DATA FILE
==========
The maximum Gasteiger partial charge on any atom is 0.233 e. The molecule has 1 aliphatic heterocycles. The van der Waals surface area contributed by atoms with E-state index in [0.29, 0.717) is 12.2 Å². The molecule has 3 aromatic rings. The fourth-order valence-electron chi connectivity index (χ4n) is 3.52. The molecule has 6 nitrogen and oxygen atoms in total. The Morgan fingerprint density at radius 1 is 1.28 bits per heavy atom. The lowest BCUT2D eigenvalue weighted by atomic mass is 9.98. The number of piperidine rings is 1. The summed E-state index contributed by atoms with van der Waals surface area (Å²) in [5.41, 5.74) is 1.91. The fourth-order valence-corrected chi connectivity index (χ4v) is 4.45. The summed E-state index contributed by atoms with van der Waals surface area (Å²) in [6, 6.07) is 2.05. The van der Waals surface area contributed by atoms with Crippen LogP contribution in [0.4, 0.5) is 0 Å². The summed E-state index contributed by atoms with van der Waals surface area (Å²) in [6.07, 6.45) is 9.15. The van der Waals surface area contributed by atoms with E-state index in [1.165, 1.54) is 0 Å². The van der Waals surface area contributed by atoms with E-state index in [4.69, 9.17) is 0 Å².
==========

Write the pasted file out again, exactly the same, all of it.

The maximum Gasteiger partial charge on any atom is 0.233 e. The molecule has 1 aliphatic heterocycles. The van der Waals surface area contributed by atoms with E-state index in [0.29, 0.717) is 12.2 Å². The molecule has 3 aromatic rings. The fourth-order valence-electron chi connectivity index (χ4n) is 3.52. The molecule has 6 nitrogen and oxygen atoms in total. The Morgan fingerprint density at radius 1 is 1.28 bits per heavy atom. The lowest BCUT2D eigenvalue weighted by atomic mass is 9.98. The number of piperidine rings is 1. The summed E-state index contributed by atoms with van der Waals surface area (Å²) in [5.41, 5.74) is 1.91. The fourth-order valence-corrected chi connectivity index (χ4v) is 4.45. The summed E-state index contributed by atoms with van der Waals surface area (Å²) in [6, 6.07) is 2.05. The van der Waals surface area contributed by atoms with Crippen LogP contribution in [0.4, 0.5) is 0 Å². The summed E-state index contributed by atoms with van der Waals surface area (Å²) in [6.07, 6.45) is 9.15. The van der Waals surface area contributed by atoms with E-state index in [1.165, 1.54) is 0 Å². The van der Waals surface area contributed by atoms with E-state index in [4.69, 9.17) is 0 Å².